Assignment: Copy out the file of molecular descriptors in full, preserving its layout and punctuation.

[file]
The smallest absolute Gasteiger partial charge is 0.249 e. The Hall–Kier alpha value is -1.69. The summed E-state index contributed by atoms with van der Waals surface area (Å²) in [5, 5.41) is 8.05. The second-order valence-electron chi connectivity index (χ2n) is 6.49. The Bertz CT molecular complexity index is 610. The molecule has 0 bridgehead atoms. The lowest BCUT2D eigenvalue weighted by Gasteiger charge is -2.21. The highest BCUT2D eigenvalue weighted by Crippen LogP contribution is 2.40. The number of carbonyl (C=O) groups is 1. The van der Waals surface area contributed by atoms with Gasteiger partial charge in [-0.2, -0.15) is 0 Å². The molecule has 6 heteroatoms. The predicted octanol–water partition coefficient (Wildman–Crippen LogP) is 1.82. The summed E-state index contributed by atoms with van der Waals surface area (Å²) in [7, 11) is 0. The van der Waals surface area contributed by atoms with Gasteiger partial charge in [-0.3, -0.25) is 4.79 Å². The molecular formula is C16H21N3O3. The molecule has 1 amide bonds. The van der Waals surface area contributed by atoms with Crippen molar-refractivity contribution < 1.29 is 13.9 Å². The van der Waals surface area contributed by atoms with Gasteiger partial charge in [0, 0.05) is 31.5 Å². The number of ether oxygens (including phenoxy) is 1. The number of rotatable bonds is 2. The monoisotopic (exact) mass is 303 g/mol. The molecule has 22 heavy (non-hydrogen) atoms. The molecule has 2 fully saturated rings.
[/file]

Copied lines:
The smallest absolute Gasteiger partial charge is 0.249 e. The Hall–Kier alpha value is -1.69. The summed E-state index contributed by atoms with van der Waals surface area (Å²) in [5, 5.41) is 8.05. The second-order valence-electron chi connectivity index (χ2n) is 6.49. The Bertz CT molecular complexity index is 610. The molecule has 0 bridgehead atoms. The lowest BCUT2D eigenvalue weighted by Gasteiger charge is -2.21. The highest BCUT2D eigenvalue weighted by Crippen LogP contribution is 2.40. The number of carbonyl (C=O) groups is 1. The van der Waals surface area contributed by atoms with Gasteiger partial charge in [-0.2, -0.15) is 0 Å². The molecule has 6 heteroatoms. The predicted octanol–water partition coefficient (Wildman–Crippen LogP) is 1.82. The summed E-state index contributed by atoms with van der Waals surface area (Å²) in [7, 11) is 0. The van der Waals surface area contributed by atoms with Gasteiger partial charge in [-0.3, -0.25) is 4.79 Å². The molecular formula is C16H21N3O3. The molecule has 1 amide bonds. The van der Waals surface area contributed by atoms with Crippen molar-refractivity contribution < 1.29 is 13.9 Å². The van der Waals surface area contributed by atoms with Gasteiger partial charge in [0, 0.05) is 31.5 Å². The number of ether oxygens (including phenoxy) is 1. The number of rotatable bonds is 2. The monoisotopic (exact) mass is 303 g/mol. The molecule has 22 heavy (non-hydrogen) atoms. The molecule has 2 fully saturated rings.